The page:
Monday, January 12, 2009


Leonard Alfred Schneider was hip, man. You might know him as Lenny Bruce if you know him at all. In the late 1950s and early 1960s, a new breed of rebel comedians breathed life into tired old comedy. Their humor was based on observation, not jokes--people like Mort Sahl, Mel Brooks, Woody Allen, and Lenny Bruce were doing something new. Lenny Bruce was the hippest of the lot, the farthest out, the most incendiary. He never played it safe.

Busted! Lenny Bruce was a comic, social critic, satirist, writer, junky, and weirdo beatnik.

There was no shortage of comic talent in the late fifties and early sixties--you still had the old guys plying their trades and more traditional talents like Sid Caesar, Bob Newhart, Jonathan Winters, Bill Cosby--but the rebels changed the face of comedy forever. They paved the way for Richard Pryor, George Carlin, Bill Hicks, Sarah Silverman, the Saturday Night Live crew, and every other stand-up comedian out there.

Old comedy on the way out: a vaudeville act in days of yesteryear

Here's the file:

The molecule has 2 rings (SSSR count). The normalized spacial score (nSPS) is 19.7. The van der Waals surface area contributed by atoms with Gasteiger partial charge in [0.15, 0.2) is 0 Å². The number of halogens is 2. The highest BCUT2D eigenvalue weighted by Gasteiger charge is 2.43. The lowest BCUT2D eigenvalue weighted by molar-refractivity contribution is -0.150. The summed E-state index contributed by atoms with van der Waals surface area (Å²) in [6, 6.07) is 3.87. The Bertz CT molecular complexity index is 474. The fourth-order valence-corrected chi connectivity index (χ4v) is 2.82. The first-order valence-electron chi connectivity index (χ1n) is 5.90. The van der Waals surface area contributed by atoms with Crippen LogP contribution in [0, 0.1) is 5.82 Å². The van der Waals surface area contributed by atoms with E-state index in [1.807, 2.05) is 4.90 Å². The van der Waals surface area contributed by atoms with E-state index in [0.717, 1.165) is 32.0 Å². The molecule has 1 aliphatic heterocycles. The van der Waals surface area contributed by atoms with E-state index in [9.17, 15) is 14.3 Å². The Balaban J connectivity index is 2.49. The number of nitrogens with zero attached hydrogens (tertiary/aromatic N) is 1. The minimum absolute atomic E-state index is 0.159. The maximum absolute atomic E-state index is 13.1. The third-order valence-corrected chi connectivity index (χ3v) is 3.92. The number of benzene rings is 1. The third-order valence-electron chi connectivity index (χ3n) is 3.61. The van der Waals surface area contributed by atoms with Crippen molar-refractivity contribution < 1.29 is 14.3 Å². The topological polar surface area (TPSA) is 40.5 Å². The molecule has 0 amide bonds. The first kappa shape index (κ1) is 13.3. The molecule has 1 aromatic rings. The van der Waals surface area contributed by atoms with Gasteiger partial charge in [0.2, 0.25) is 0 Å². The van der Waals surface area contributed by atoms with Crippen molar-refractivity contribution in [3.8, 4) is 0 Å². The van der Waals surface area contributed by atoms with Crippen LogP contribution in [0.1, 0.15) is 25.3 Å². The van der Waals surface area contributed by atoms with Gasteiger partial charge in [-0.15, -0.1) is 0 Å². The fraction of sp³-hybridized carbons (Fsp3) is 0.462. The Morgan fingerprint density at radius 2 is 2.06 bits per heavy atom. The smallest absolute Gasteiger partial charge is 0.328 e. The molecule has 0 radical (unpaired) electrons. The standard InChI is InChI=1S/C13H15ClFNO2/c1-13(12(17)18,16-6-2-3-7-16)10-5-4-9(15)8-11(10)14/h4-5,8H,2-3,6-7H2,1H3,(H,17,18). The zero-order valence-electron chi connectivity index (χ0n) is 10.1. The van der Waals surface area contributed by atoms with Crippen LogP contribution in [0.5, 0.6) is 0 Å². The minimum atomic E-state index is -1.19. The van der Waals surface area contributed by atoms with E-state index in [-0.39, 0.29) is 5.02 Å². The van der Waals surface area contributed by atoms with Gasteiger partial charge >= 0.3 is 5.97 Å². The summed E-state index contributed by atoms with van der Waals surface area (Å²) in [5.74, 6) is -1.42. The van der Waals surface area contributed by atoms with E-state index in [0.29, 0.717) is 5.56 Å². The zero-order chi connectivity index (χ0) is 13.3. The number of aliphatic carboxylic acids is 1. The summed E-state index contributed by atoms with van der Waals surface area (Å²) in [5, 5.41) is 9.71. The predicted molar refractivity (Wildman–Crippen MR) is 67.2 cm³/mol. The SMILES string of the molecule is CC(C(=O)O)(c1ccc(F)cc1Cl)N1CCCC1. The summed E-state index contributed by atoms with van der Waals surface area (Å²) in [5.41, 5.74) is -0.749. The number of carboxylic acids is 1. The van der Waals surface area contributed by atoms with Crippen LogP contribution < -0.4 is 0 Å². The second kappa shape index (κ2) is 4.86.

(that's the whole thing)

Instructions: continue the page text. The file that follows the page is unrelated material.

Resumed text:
Lenny Bruce was my favorite. He was hilarious, but didn't mind freaking out the squares with routines about drugs and race and sex, earning himself the label "sick comic." He used words on stage most of us hear every day, and for that he was hounded by police and tied up in the courts with endless obscenity charges. If you love freedom--not just cheap platitudes during wartime but actual freedom of thought and speech and artistic creation--you owe Lenny Bruce a nod.

Thanks, Lenny.

Lenny opened the door, and Richard walked through. Richard Pryor on drugs.

Part of the new breed: Eddie Izzard on religion.

Here's a good book: "Seriously Funny: The Rebel Comedians of the 1950s and 1960s," available HERE.

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